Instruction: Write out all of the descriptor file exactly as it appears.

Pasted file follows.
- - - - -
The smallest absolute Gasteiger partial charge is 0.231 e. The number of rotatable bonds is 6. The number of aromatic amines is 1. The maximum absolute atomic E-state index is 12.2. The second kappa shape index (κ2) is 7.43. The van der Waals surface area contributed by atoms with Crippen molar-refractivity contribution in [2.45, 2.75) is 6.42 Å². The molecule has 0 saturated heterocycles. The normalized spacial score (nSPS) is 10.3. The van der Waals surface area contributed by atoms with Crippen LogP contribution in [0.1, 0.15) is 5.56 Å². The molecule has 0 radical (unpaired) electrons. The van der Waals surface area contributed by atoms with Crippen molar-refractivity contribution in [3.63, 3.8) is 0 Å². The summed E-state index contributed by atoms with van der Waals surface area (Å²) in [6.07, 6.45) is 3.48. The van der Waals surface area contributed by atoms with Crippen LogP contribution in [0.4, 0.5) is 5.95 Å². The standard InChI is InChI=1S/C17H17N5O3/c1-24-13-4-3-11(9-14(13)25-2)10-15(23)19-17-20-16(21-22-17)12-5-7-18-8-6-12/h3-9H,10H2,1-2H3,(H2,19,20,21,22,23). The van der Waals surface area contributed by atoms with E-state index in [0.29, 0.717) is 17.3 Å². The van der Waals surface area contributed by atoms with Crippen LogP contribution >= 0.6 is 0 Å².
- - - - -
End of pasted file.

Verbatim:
The smallest absolute Gasteiger partial charge is 0.231 e. The number of rotatable bonds is 6. The number of aromatic amines is 1. The maximum absolute atomic E-state index is 12.2. The second kappa shape index (κ2) is 7.43. The van der Waals surface area contributed by atoms with Crippen molar-refractivity contribution in [2.45, 2.75) is 6.42 Å². The molecule has 0 saturated heterocycles. The normalized spacial score (nSPS) is 10.3. The van der Waals surface area contributed by atoms with Crippen LogP contribution in [0.1, 0.15) is 5.56 Å². The molecule has 0 radical (unpaired) electrons. The van der Waals surface area contributed by atoms with Crippen molar-refractivity contribution in [3.63, 3.8) is 0 Å². The summed E-state index contributed by atoms with van der Waals surface area (Å²) in [6.07, 6.45) is 3.48. The van der Waals surface area contributed by atoms with Crippen LogP contribution in [0.4, 0.5) is 5.95 Å². The standard InChI is InChI=1S/C17H17N5O3/c1-24-13-4-3-11(9-14(13)25-2)10-15(23)19-17-20-16(21-22-17)12-5-7-18-8-6-12/h3-9H,10H2,1-2H3,(H2,19,20,21,22,23). The van der Waals surface area contributed by atoms with E-state index in [0.29, 0.717) is 17.3 Å². The van der Waals surface area contributed by atoms with Crippen LogP contribution >= 0.6 is 0 Å².